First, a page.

Thomas Wells Robinson may not have accompanied his family to Virginia as he has a presence in Prince George's County prior to 1822 and was employed as a farm manager for Benjamin Oden at least until 1832. He married Elizabeth J. Richards on December 15, 1829 (Robinson Family Bible). They had nine children; Richard Thomas (1831 1906), Rebecca Maria (1832-1895), Mary Wynn (1834-1916), James George (1835-1883), Virlinda Victoria (1837-1838), Elizabeth Ann (1839-1916), Sarah Ann Sophia (1840-1874), Franklin Alexander (1841-1905) and John Alfred (1843); seven lived to maturity. (Robinson Family Bible) Elizabeth died on August 17, 1843 from complications in childbirth. She was buried in the graveyard of Page's Chapel (later known as St. Thomas Episcopal Church), Croom, Prince George's County. In 1843, Thomas purchased the plantation of Dr. Benjamin B. Hodges for $10,000 or approximately $15 an acre. Hodges was a brother-in-law of Benjamin Oden. The deed dated September 7, 1843 describes the parcel as containing, "Six hundred and twenty nine acres of land more or less and constitute that plantation or Estate of the said Benjamin Oden heretofore commonly called "Brown's Quarter Place" being the Land tracts and parcels of land sold by the said Benjamin Oden to the said Benjamin B. Hodges and by deed bearing date the tenth day of December eighteen hundred and thirty five and recorded in Liber AB no. 10 folio 162 also one of the land Records of the County aforesaid". (JBB no. 3 pgs. 312 314, Land Records of Prince George's County) The land was level to rolling bordered on the north by a tributary of Piscataway Creek and generally termed "white oak land". Underlying the whole property was a large strata of gravel and sand. The entire parcel went by the name, Potomac Landing.

Thomas supplemented his land holdings with later purchases. With the exception of twenty acres purchased from Sarah Talbert in 1844, (JBB no. 3 pg. 475, Land Records of Prince George's County) and the purchase of lot #3 consisting of 195 acres, part of the estate of John Townshend in 1856, these purchases were not contiguous to Potomac Landing. By the time of his death in 1869 these non-contiguous parcels had been sold. Thomas sold eighty-six acres of Potomac Landing and Jeffries to Edward Eversfield in October of 1843. (JBB no. 3, pg. 198, Land Records of Prince George's County) On January 13, 1846 Thomas married the widow Martha Ann Walls, daughter of George and Martha Naylor Walls. They had two sons; Benjamin Wells (1848-1849) and Robert Henry (1851-1937).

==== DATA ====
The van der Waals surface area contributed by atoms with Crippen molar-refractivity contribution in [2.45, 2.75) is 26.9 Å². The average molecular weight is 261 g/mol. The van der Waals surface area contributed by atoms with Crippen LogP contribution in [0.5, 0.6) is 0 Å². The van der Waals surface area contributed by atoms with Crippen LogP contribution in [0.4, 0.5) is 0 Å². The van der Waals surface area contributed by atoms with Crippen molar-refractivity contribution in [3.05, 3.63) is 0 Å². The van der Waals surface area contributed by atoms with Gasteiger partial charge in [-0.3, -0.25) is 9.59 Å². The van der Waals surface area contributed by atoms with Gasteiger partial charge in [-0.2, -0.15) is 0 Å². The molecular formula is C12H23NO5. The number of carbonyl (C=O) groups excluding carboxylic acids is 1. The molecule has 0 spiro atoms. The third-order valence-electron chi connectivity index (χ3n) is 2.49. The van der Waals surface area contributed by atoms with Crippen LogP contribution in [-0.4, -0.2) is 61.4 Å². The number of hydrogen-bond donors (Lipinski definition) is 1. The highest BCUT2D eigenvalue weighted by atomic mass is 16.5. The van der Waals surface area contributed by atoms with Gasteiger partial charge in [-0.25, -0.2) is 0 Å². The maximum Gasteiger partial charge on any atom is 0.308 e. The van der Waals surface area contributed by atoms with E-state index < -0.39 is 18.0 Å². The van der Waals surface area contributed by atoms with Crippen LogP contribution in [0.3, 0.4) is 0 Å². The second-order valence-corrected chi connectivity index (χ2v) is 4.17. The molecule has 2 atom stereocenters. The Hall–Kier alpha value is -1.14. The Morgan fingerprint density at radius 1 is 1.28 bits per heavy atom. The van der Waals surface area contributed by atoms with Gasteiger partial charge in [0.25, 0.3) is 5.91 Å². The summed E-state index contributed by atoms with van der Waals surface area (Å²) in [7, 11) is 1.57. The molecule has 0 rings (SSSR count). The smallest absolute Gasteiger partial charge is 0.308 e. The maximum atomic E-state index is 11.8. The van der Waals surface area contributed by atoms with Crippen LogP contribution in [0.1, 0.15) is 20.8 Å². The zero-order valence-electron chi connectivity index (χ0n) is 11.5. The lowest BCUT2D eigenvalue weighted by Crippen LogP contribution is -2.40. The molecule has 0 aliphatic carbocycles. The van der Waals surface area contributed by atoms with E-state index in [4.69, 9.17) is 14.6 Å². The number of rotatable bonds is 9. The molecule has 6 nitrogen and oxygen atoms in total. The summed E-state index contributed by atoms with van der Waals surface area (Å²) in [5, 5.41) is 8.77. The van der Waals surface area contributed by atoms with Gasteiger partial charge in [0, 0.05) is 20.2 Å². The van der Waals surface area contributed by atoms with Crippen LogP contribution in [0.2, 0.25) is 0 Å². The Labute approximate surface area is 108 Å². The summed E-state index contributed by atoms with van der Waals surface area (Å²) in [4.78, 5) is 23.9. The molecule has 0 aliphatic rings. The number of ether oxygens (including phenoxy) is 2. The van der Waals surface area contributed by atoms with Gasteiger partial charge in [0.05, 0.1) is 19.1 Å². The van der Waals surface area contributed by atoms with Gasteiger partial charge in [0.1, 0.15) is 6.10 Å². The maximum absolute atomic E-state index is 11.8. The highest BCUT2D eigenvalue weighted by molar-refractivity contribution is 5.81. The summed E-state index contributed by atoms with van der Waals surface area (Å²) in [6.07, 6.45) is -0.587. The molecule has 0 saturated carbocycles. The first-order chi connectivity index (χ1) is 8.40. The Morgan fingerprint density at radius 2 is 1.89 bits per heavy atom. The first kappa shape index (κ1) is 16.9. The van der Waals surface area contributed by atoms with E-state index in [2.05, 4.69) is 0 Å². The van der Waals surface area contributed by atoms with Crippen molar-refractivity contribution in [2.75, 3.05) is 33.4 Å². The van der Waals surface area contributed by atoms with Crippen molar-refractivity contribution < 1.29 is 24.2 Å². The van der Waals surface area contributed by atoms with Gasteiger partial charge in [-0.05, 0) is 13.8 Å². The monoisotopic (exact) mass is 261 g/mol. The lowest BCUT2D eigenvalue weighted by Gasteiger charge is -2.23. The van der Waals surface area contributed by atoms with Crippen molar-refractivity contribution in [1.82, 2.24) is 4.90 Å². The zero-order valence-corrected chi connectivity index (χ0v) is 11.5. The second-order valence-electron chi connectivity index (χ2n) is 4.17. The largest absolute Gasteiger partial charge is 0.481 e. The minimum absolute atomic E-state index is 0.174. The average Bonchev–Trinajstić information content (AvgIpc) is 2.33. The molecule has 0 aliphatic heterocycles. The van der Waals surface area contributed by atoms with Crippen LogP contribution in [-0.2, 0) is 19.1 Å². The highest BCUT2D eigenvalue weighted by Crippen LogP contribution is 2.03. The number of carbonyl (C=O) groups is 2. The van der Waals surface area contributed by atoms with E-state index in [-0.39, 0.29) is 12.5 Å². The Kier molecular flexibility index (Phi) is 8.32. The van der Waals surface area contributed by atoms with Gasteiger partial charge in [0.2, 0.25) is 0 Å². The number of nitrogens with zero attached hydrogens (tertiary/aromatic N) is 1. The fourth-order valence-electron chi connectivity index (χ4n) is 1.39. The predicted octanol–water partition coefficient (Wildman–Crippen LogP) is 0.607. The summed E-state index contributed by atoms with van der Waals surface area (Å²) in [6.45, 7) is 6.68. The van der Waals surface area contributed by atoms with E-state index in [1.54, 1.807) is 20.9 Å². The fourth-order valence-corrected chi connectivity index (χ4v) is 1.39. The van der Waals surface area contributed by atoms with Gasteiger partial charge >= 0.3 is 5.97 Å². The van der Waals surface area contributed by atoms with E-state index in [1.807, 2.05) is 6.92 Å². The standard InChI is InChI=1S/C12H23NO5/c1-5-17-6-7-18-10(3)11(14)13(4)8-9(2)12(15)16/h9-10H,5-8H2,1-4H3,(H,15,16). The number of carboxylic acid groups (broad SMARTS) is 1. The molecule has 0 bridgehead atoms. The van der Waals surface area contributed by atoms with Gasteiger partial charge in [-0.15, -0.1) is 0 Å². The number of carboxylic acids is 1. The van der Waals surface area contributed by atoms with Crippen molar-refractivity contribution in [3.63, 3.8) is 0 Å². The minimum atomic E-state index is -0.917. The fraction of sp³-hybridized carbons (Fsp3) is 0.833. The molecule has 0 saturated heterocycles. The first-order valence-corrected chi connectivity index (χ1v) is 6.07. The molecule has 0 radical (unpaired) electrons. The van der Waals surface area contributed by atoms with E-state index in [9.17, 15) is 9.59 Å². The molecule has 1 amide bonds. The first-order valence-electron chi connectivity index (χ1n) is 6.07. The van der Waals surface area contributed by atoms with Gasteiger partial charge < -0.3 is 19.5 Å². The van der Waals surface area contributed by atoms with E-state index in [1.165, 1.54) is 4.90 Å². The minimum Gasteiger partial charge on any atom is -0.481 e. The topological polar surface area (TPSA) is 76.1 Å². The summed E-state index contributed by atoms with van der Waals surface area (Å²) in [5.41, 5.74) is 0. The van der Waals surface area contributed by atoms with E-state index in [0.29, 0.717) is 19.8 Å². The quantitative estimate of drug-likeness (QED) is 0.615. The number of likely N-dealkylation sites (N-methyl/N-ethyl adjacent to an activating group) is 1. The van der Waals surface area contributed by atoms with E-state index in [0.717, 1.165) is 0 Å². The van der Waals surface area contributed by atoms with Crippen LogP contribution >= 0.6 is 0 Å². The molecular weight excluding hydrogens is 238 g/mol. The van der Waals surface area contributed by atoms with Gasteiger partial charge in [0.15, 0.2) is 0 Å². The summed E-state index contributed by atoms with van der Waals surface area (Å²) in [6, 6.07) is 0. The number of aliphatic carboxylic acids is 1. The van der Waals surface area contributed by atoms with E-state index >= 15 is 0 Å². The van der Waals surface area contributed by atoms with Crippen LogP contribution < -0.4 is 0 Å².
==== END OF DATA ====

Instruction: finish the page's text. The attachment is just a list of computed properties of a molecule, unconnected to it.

In addition to his sons, Thomas owned enslaved. The number varied from six in 1849 (JBB 6, folio 186, Land Records of Prince Georges' County) to eleven as noted in the census for 1850, and finally six as noted in the census of 1860. The 1867 Maryland Slave Statistics noted that, "at the time of the adoption of the Constitution of Maryland, in the year 1864, . . ." Thomas owned six enslaved, their names and ages being; Isaac Franklin age 31, Alfred West age 19, Susan West age 17, Margaret Franklin age 14, Fannie Franklin age 12, and Peter Franklin age 9. All were noted as being in good physical condition. (Prince Georges' County Slave Statistics 1867 1869, C 1307 1, MdHR:6198, page 185, MSA)

Thomas's financial problems began in the mid-1800s when Deeds of Trust appear in the county records securing outstanding loans. In 1856 and 1857 Thomas joined with others as bondsman for his son, Richard who was serving as "Collector of the State and County Taxes" for the 4th collection district, making he and the other signatories liable for any uncollected taxes. This, coupled with poor investments, led to his almost being "sold out" in 1859-1860 by J.W. & E. Reynolds of Baltimore to pay his debts. He executed three drafts on Penn & Mitchell, also of Baltimore, to pay off J.W. & E. Reynolds. (Equity Case #597, Prince Georges' County) Thomas was in poor health and his son James managed the farm in 1857 and 1858, and again from 1861 to October of 1862 (Equity Case #873, Prince Georges' County)